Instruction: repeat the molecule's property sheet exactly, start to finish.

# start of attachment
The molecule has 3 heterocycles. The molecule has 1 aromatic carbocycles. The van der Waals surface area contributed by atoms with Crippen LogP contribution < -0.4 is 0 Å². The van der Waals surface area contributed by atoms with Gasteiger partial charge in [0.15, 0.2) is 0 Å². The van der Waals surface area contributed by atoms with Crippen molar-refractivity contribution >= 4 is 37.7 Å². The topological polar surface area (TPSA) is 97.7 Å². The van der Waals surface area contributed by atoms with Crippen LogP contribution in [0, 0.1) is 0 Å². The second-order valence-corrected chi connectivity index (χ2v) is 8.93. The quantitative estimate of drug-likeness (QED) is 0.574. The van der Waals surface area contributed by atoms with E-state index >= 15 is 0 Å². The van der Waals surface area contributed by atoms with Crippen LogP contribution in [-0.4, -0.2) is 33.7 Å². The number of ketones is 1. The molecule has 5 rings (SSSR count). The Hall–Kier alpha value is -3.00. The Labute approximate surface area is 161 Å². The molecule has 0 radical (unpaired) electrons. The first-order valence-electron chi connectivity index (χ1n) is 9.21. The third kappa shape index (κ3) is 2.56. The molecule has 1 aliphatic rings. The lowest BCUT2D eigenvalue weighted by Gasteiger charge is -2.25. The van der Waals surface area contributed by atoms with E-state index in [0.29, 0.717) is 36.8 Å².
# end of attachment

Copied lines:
The molecule has 3 heterocycles. The molecule has 1 aromatic carbocycles. The van der Waals surface area contributed by atoms with Crippen LogP contribution < -0.4 is 0 Å². The van der Waals surface area contributed by atoms with Gasteiger partial charge in [0.15, 0.2) is 0 Å². The van der Waals surface area contributed by atoms with Crippen molar-refractivity contribution >= 4 is 37.7 Å². The topological polar surface area (TPSA) is 97.7 Å². The van der Waals surface area contributed by atoms with Crippen LogP contribution in [0, 0.1) is 0 Å². The second-order valence-corrected chi connectivity index (χ2v) is 8.93. The quantitative estimate of drug-likeness (QED) is 0.574. The van der Waals surface area contributed by atoms with E-state index >= 15 is 0 Å². The van der Waals surface area contributed by atoms with Crippen LogP contribution in [-0.4, -0.2) is 33.7 Å². The number of ketones is 1. The molecule has 5 rings (SSSR count). The Hall–Kier alpha value is -3.00. The Labute approximate surface area is 161 Å². The molecule has 0 radical (unpaired) electrons. The first-order valence-electron chi connectivity index (χ1n) is 9.21. The third kappa shape index (κ3) is 2.56. The molecule has 1 aliphatic rings. The lowest BCUT2D eigenvalue weighted by Gasteiger charge is -2.25. The van der Waals surface area contributed by atoms with E-state index in [0.29, 0.717) is 36.8 Å².